So there’s other perks of high stress, anxiety, cortisol (whatever word, be it 4 letter or otherwise, you’re using for it) on your body. (I really hope you’re picking up on my snarky sarcasm toward stress, because it can be a pesky bugger.)
Are you an emotional eater . . . STRESS. Cortisol not only causes unhealthy cravings but can also make you eat more than normal.
Do you struggle to plan meals or prepare meals when you’re stressed? That probably makes you want to hit up that Chik-Fil-A down the street or just grab something easy rather than taking the time to make a healthy choice.
Stress can often mean you’re overworked, have a busy schedule or spend too much time commuting can really cut into your time at the gym or other activities you would usually do. This also makes people cut out meals from their diet.
And last but not least . . . DRUMROLL PUH-LEASE . . .
Remember SLEEP and how not getting enough sleep can cause you to hold on to extra body weight?? Let’s recap, not getting enough sleep can cause ghrelin, your body’s hunger hormone, to increase and also make your leptin levels decrease. Leptin is the hormone that makes you feel full. So basically when you don’t get adequate sleep, you eat more because you’re hungrier and feel less full.
Ok back to stress. Stress comes in clutch to really round out this terrible cycle by making it difficult for you to fall asleep, stay asleep and get good sleep. So that cycle ends up looking like this>stress=little sleep/poor sleep=increased appetite. It is a nasty cycle, and when you pair that with the research showing that lack of sleep also leads to a decrease in metabolism, you then aren’t sleeping, you’re eating more and your body isn’t burning as much of what you put in.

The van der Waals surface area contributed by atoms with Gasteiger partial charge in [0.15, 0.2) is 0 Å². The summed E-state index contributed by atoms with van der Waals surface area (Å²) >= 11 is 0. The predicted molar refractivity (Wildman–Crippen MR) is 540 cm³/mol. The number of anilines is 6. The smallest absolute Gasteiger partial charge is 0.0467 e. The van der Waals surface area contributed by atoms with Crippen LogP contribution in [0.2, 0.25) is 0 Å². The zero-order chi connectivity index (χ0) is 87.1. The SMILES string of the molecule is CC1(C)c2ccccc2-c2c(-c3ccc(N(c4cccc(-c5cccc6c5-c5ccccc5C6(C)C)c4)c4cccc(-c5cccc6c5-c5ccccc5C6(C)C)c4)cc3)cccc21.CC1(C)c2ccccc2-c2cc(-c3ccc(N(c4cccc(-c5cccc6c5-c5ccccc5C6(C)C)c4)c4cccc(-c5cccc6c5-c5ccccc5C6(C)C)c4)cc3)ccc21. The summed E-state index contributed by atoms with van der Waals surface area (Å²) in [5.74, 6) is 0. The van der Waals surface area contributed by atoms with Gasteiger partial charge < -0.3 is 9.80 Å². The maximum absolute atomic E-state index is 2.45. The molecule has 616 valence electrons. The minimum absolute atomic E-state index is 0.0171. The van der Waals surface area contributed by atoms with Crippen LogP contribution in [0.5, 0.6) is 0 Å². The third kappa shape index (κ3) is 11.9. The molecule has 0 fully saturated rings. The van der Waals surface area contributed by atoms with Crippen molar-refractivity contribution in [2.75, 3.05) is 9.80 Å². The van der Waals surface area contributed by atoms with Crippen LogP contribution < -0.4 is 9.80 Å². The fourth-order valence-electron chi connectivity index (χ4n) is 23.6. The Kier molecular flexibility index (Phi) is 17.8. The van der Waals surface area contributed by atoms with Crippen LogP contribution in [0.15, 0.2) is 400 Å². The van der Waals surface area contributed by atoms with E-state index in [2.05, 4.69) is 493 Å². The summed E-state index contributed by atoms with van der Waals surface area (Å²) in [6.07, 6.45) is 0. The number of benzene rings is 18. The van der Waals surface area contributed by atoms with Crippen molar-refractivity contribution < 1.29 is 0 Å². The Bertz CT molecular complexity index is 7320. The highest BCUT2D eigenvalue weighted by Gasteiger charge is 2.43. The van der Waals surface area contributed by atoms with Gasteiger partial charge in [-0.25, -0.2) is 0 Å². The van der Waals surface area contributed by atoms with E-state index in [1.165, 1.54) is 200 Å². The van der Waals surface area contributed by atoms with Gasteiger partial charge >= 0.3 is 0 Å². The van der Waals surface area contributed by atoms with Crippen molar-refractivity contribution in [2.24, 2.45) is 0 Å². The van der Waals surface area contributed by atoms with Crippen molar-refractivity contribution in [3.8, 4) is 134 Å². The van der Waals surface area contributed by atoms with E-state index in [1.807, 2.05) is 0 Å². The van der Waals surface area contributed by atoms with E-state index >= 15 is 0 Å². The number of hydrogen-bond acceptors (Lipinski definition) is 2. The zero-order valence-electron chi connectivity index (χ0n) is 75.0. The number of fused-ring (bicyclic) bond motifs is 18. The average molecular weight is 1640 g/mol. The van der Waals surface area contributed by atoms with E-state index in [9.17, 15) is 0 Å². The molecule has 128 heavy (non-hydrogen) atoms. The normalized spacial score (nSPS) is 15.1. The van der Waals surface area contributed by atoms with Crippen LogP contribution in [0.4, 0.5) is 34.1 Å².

I’m not sure how you’re feeling about that little cocktail of weight loss disasters, but if you’re 100% not ok with it, continue reading and let’s talk strategies to fix it.
First, we need to say that you will never be fully free of cortisol. Your body does need some, but it produces its own normal amount without you jump starting it like a dead car battery. You have to practice stress management. You can do this through self care, meditation, mindfulness, breathing exercises, getting adequate sleep, exercising, journaling, reading, listening to music, and eating a diet of health foods. These things are very important to your mental health, physical health and overall well being. There’s nothing frou frou about taking care of yourself. You have one body and one life, treat them well. Other simple things you can do are drinking water and eating more whole foods. These things help fight cravings but you have to put in the work to keep your mind right in order to hit your goals.
If you have questions or want to discuss your situation in more detail, click the link and apply for a coaching call.
Your comment will be posted after it is approved.
Leave a Reply.
Kayli is a certified personal trainer and online coach that specializes in fitness, wellness, nutrition, mindset, mobility and everything in between.